NSA documentary on CBS sparks Twitter fury
During the program entitled ‘60 Minutes’ correspondent John Miller – a former NSA employee – explores the headquarters of the NSA in Fort Meade, Maryland, interviewing employees who have previously never spoken to the press. At the beginning of the show, Miller explains the NSA often stands for “never say anything”, but promises the agency has “broken with tradition” to dispel allegations the US is spying on its own citizens.
The new installment of ‘60 minutes’ triggered a flurry of criticism on social media following its airing on Sunday night. Internet commentators accused CBS of propagating a one-sided image of the national spy agency. In addition, journalist and whistleblower, Glen Greenwald, who was handed security leaks by former NSA contractor Edward Snowden, spoke out on Twitter, calling the show “way beyond self-parody”.
— Glenn Greenwald (@ggreenwald) December 16, 2013
Miller refers to Edward Snowden during ‘60 Minutes’ as a “20-something-year old high school dropout contractor”. Snowden, who has been dubbed a whistleblower by some media outlets, divulged a trove of classified data which revealed the NSA’s massive international spy network.
The NSA’s spy chiefs denied allegations that the agency recorded telephone calls and claimed it only spies on foreign terror targets.
Hey, young people: Believe it or not, "60 Minutes" once stood for solid, deep, important journalism. I know, that sounds absurd now.
— Dan Gillmor (@dangillmor) December 16, 2013
“The fact is, we're not collecting everybody's email, we're not collecting everybody's phone things, we're not listening to that. Our job is foreign intelligence and we're very good at that,” said General Keith Alexander, head of the spy agency. Alexander, however, did not address allegation that the NSA had lied to Congress about the extent of their spy programs.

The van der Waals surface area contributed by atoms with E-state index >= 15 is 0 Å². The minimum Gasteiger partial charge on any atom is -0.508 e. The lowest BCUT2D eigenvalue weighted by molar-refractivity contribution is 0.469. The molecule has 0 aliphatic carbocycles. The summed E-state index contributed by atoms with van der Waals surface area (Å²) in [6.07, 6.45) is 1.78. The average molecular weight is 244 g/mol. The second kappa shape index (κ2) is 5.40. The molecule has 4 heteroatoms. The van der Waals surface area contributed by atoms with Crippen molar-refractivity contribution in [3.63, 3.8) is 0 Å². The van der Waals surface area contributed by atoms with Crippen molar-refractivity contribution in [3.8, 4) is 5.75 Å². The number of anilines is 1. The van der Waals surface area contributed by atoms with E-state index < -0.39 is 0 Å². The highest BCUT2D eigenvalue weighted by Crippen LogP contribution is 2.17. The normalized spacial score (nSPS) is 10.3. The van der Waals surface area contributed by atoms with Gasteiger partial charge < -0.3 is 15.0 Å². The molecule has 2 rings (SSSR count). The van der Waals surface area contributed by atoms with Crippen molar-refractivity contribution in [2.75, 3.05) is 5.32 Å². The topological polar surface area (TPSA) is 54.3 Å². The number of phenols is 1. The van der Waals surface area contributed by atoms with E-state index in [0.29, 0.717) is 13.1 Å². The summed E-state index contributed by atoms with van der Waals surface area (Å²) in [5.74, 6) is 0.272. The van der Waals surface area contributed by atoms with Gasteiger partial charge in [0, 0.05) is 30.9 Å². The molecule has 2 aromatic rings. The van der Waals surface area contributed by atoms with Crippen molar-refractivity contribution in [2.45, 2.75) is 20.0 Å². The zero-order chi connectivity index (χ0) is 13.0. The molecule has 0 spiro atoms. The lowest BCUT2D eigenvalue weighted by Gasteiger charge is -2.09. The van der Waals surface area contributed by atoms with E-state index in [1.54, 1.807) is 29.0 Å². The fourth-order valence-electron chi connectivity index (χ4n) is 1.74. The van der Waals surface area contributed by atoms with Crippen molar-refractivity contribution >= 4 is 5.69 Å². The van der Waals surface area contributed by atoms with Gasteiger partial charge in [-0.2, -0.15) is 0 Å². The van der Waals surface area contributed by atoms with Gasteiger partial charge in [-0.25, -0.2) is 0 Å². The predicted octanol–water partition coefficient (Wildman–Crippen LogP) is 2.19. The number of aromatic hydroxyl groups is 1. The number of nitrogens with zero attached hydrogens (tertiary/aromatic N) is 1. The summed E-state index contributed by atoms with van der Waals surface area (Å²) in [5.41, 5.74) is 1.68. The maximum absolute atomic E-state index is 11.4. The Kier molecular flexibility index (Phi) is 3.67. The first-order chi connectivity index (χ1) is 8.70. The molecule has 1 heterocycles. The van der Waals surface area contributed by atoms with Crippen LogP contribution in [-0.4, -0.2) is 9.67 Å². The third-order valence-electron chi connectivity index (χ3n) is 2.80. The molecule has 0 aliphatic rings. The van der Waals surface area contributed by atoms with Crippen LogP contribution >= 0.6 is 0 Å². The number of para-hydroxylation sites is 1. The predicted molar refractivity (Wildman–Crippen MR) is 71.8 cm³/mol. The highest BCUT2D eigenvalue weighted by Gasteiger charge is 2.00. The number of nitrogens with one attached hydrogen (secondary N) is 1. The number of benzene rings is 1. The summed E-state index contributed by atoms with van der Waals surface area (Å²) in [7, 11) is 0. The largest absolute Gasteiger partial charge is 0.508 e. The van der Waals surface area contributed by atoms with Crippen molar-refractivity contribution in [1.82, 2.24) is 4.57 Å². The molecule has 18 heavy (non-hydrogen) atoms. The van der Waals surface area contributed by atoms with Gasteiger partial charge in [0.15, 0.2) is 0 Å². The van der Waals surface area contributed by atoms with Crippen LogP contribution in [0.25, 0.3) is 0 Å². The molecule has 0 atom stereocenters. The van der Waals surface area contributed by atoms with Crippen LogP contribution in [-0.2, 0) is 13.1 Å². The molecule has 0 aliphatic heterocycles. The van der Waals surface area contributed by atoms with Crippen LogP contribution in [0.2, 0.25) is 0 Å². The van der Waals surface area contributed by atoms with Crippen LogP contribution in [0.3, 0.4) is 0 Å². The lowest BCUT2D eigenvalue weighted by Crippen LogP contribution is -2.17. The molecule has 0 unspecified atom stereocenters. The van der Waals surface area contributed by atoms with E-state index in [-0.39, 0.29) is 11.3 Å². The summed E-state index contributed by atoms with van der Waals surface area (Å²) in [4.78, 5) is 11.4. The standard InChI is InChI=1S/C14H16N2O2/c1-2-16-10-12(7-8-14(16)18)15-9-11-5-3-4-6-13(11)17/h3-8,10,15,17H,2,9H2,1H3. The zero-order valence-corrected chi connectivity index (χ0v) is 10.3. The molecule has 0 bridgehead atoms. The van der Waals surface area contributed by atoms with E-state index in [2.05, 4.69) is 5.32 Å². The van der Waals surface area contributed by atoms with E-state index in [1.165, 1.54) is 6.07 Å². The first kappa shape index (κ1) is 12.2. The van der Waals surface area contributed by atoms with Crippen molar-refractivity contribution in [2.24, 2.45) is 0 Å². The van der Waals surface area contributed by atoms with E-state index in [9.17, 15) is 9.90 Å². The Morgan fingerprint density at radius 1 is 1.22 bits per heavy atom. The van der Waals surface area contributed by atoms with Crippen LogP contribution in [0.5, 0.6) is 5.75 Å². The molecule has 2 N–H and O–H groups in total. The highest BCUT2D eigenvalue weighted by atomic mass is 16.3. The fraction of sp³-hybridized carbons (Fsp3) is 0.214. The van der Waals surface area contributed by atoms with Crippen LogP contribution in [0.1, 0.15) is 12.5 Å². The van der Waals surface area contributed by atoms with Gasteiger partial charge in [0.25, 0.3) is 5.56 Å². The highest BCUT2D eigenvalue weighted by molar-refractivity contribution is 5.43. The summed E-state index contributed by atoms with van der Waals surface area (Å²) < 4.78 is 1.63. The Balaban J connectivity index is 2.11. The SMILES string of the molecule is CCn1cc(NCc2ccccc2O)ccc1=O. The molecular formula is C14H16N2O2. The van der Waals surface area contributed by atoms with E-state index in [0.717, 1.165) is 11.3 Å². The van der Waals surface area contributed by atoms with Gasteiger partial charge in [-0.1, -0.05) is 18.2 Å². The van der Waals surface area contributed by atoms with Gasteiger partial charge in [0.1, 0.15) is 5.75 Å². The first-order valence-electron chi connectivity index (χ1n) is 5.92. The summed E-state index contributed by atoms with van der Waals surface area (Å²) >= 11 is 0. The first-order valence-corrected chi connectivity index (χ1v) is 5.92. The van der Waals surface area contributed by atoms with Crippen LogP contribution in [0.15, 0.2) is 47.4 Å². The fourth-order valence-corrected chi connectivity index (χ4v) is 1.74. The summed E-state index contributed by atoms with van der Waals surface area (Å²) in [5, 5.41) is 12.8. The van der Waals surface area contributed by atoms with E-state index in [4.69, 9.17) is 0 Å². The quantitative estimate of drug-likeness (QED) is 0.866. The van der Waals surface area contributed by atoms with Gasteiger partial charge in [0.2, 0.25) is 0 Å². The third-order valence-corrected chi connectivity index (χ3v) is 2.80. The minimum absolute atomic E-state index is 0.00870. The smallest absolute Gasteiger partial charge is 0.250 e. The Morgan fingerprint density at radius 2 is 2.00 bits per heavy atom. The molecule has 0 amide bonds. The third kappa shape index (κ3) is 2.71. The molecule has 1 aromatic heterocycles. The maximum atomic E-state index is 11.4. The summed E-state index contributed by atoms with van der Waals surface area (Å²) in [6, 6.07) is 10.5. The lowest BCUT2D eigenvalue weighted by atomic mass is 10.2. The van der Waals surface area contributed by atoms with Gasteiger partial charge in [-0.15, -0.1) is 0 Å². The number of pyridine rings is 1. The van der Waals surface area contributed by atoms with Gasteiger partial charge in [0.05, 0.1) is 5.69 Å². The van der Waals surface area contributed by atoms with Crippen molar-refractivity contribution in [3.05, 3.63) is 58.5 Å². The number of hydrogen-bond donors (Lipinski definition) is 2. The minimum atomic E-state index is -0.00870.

He went on to condemn Edward Snowden’s security revelations as handing over the “keys to the kingdom” to America’s enemies.
This 60 Minutes report on NSA has gone from one-sided to misleading. No critics? No skeptics to question the cyber Armageddon claims?
— Shane Harris (@shaneharris) December 16, 2013
General Alexander also said he did not agree with the possibility of granting Snowden amnesty, maintaining he needed to be punished for his crimes. He likened the idea of amnesty to a hostage situation.
“This is analogous to a hostage taker, taking 50 people hostage, shooting ten and then saying: “if you give me full amnesty then I’ll let the other 40 go,” said Alexander.
Continuing the tradition well tonight RT @GregMitch John Miller has been propagandist for FBI/police/CIA for years.
— Kevin Gosztola (@kgosztola) December 16, 2013
The US agency has described Snowden’s revelations as the biggest security breach in American history and says they will never know the full extent of the leaks. Snowden maintains he has handed over all the documents to various international news organizations and now has copies, something that NSA officials do not believe. Snowden is currently living in Russia where he has been granted temporary political asylum by the government. Washington wants the whistleblower extradited on charges of espionage.
Since the spy revelations emerged the US government has sought to improve the image of the NSA and maintain it is key in protecting America from terrorist threats.